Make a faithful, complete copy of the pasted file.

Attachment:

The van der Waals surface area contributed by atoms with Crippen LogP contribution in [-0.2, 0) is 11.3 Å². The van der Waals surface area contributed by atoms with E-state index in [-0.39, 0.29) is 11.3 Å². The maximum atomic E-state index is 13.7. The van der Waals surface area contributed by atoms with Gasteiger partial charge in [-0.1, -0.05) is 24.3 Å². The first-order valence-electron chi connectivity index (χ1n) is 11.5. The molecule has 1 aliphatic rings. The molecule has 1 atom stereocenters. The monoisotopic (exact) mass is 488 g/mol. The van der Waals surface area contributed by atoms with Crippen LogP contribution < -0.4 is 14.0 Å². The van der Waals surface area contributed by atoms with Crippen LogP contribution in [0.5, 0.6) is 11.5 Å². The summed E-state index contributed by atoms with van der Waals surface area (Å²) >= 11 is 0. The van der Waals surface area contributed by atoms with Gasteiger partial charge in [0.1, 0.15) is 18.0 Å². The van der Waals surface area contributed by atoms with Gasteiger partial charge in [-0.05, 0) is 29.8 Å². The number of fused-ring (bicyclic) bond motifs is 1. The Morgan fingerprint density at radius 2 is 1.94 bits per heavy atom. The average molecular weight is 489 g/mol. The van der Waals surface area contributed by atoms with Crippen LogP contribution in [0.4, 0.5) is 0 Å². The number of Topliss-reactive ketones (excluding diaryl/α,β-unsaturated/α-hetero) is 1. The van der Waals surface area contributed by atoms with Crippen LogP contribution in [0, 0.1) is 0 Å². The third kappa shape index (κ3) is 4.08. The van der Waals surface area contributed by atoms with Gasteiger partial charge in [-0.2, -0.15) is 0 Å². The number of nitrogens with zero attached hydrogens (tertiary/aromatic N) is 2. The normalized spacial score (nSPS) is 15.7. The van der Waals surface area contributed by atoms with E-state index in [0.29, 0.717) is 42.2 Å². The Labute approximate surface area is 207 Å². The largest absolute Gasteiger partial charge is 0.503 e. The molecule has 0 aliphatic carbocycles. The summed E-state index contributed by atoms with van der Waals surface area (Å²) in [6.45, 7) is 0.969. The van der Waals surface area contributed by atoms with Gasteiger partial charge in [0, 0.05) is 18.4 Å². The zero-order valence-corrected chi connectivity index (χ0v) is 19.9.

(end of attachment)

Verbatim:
The van der Waals surface area contributed by atoms with Crippen LogP contribution in [-0.2, 0) is 11.3 Å². The van der Waals surface area contributed by atoms with E-state index in [-0.39, 0.29) is 11.3 Å². The maximum atomic E-state index is 13.7. The van der Waals surface area contributed by atoms with Gasteiger partial charge in [-0.1, -0.05) is 24.3 Å². The first-order valence-electron chi connectivity index (χ1n) is 11.5. The molecule has 1 aliphatic rings. The molecule has 1 atom stereocenters. The monoisotopic (exact) mass is 488 g/mol. The van der Waals surface area contributed by atoms with Crippen LogP contribution < -0.4 is 14.0 Å². The van der Waals surface area contributed by atoms with Crippen LogP contribution in [0.5, 0.6) is 11.5 Å². The summed E-state index contributed by atoms with van der Waals surface area (Å²) >= 11 is 0. The van der Waals surface area contributed by atoms with Gasteiger partial charge in [0.1, 0.15) is 18.0 Å². The van der Waals surface area contributed by atoms with Gasteiger partial charge in [-0.05, 0) is 29.8 Å². The number of fused-ring (bicyclic) bond motifs is 1. The Morgan fingerprint density at radius 2 is 1.94 bits per heavy atom. The average molecular weight is 489 g/mol. The van der Waals surface area contributed by atoms with Crippen LogP contribution in [0.4, 0.5) is 0 Å². The number of Topliss-reactive ketones (excluding diaryl/α,β-unsaturated/α-hetero) is 1. The van der Waals surface area contributed by atoms with Crippen LogP contribution in [0, 0.1) is 0 Å². The third kappa shape index (κ3) is 4.08. The van der Waals surface area contributed by atoms with Gasteiger partial charge in [-0.2, -0.15) is 0 Å². The number of nitrogens with zero attached hydrogens (tertiary/aromatic N) is 2. The normalized spacial score (nSPS) is 15.7. The van der Waals surface area contributed by atoms with E-state index in [0.29, 0.717) is 42.2 Å². The Labute approximate surface area is 207 Å². The largest absolute Gasteiger partial charge is 0.503 e. The molecule has 0 aliphatic carbocycles. The summed E-state index contributed by atoms with van der Waals surface area (Å²) in [6.45, 7) is 0.969. The van der Waals surface area contributed by atoms with Gasteiger partial charge in [0, 0.05) is 18.4 Å². The zero-order valence-corrected chi connectivity index (χ0v) is 19.9.